One of the things people associate most with Lisboa is the melancholic portuguese traditional song: Fado. Its origins are hard to date and to locate with precision, but its presence in portuguese culture has been strongly evident for the last 200 years. Along with the music, come the images of the portuguese guitar, the women and men in dark clothes, singing of love, of desilusion, fate and 'saudade'.
Fado is celebrated across the older neighbourhoods, and played and sung in numerous restaurants - the 'Casas de Fado', or Fado Houses. There, you can enjoy not only the traditional music of Lisboa but also the best of portuguese gastronomy. These come hand in hand, and make these places real hommages to the city's culture. Below are some of the best among all of the ones you can find, gathering mostly around the areas of Bairro Alto and Alfama, with a few of them in more detail.
This historic restaurant has been through both exciting and troubled times along its long decades of existence. Adega Machado started as a restaurant with live Fado performances, with Amália Rodrigues as a regular guest, and since then it has followed that tradition, and been part of the history of Fado, helping maintaining the music alive while offering a great variety of typical portuguese dishes.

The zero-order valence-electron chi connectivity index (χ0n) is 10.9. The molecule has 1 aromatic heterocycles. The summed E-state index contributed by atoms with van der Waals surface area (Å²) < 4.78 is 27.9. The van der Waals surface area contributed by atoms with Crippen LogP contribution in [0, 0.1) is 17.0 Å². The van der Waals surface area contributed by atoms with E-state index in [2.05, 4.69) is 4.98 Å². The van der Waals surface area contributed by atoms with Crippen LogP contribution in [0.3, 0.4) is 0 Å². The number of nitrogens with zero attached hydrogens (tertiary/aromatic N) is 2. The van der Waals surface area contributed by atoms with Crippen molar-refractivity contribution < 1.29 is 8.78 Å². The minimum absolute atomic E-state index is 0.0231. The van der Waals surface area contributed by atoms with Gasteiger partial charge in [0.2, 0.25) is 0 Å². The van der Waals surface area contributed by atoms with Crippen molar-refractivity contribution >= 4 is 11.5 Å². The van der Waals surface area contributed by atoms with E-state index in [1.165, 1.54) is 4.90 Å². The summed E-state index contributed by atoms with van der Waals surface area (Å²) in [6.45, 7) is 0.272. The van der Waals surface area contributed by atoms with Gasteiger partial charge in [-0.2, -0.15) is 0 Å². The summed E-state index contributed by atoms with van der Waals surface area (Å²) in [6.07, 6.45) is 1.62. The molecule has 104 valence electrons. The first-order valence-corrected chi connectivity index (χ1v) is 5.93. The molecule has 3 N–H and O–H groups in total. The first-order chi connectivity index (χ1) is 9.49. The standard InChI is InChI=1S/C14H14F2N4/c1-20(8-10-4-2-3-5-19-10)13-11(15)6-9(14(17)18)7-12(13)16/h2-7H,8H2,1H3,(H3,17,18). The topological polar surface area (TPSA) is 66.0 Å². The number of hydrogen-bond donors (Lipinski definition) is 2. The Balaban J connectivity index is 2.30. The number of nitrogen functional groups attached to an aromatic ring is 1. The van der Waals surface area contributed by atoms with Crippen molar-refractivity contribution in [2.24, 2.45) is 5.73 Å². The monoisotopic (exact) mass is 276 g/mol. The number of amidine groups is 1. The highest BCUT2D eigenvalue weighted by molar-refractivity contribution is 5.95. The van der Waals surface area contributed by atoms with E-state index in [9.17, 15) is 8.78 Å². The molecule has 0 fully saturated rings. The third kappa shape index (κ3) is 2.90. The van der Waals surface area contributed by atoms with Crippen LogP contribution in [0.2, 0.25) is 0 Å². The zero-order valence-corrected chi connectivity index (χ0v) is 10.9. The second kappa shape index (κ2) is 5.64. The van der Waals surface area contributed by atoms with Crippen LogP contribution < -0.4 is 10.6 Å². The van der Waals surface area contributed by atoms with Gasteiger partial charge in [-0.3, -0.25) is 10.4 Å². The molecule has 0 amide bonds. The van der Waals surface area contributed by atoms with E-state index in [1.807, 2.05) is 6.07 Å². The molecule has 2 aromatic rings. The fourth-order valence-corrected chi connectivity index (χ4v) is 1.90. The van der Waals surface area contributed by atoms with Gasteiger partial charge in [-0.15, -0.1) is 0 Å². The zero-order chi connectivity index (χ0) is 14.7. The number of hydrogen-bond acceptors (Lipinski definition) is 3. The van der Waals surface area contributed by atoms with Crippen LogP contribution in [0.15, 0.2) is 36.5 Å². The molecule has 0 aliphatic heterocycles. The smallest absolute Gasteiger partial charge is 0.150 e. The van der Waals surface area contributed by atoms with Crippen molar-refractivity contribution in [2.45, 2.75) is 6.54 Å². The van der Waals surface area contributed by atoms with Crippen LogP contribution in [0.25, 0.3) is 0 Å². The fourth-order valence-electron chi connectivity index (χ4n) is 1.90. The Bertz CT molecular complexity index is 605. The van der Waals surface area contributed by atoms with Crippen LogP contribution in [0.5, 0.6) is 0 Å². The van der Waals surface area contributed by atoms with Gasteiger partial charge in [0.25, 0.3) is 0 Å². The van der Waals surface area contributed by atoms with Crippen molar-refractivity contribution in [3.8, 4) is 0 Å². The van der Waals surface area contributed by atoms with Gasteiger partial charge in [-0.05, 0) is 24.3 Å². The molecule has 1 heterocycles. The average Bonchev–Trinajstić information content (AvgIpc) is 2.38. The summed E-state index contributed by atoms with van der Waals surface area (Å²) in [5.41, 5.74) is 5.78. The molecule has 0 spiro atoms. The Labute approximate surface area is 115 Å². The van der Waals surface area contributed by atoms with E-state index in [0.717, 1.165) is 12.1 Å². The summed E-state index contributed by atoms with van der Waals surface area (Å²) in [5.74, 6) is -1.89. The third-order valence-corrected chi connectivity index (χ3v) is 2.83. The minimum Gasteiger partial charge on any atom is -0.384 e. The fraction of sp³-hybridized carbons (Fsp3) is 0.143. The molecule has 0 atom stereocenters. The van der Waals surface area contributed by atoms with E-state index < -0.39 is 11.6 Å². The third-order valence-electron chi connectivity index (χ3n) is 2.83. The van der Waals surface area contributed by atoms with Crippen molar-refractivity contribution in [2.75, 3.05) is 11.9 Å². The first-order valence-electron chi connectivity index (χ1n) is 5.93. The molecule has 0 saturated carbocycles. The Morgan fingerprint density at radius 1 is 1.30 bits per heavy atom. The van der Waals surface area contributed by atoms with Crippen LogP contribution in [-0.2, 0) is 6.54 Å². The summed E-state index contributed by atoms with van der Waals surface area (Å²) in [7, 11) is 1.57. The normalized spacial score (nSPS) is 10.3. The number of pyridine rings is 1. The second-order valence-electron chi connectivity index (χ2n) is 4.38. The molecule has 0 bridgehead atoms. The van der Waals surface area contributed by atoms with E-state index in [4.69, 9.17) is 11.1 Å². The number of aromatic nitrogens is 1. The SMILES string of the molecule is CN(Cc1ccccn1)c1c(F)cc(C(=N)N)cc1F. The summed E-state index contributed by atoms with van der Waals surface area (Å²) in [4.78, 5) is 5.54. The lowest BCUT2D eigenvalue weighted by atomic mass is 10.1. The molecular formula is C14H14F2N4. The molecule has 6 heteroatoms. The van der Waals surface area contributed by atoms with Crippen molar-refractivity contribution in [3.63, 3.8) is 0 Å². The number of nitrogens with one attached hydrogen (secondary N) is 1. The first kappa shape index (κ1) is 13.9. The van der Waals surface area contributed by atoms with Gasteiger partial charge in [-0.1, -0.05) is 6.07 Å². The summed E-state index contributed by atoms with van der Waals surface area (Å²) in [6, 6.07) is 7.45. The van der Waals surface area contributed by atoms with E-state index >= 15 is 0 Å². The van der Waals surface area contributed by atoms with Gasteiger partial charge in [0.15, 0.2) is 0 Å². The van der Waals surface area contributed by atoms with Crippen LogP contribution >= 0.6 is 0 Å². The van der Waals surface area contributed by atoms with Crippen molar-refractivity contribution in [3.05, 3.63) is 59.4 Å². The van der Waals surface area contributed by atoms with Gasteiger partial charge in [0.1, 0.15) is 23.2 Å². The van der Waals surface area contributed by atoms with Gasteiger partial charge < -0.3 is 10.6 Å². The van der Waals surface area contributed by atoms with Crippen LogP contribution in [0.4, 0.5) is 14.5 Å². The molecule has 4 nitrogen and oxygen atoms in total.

The appearance of this place was an act of defiance against the replacement of traditional inns for bars, in the early nineties. The owner managed to succeed, and the welcoming Tasca do Chico is recognized today as one of the best spots to enjoy the great Fado Vadio. Established musicians and amateurs get together here to offer visitors a fantastic night of music that is just the right thing to add to the traditional gastronomy.
The relevance of Sr. Vinho goes well beyond the great portuguese cuisine and the Fado shows that go on through the night. The amount of now recognized Fado singers that started their careers here, make the enthusiasts consider this place a true 'Fado school', once under the guidance of Maria da Fé, an important figure in this music's history and development.
When you are enjoying a portuguese dish, and having a great time, rememeber the cultural importance of these restaurants and their perserverance throughout the decades!
And when the time comes to hear the music, the lights get dimmer, the agitation gives way to silence. There is a popular saying you should now, coming from this very moment, right before the portuguese guitar starts playing: 'Silêncio, que se vai cantar o Fado!'
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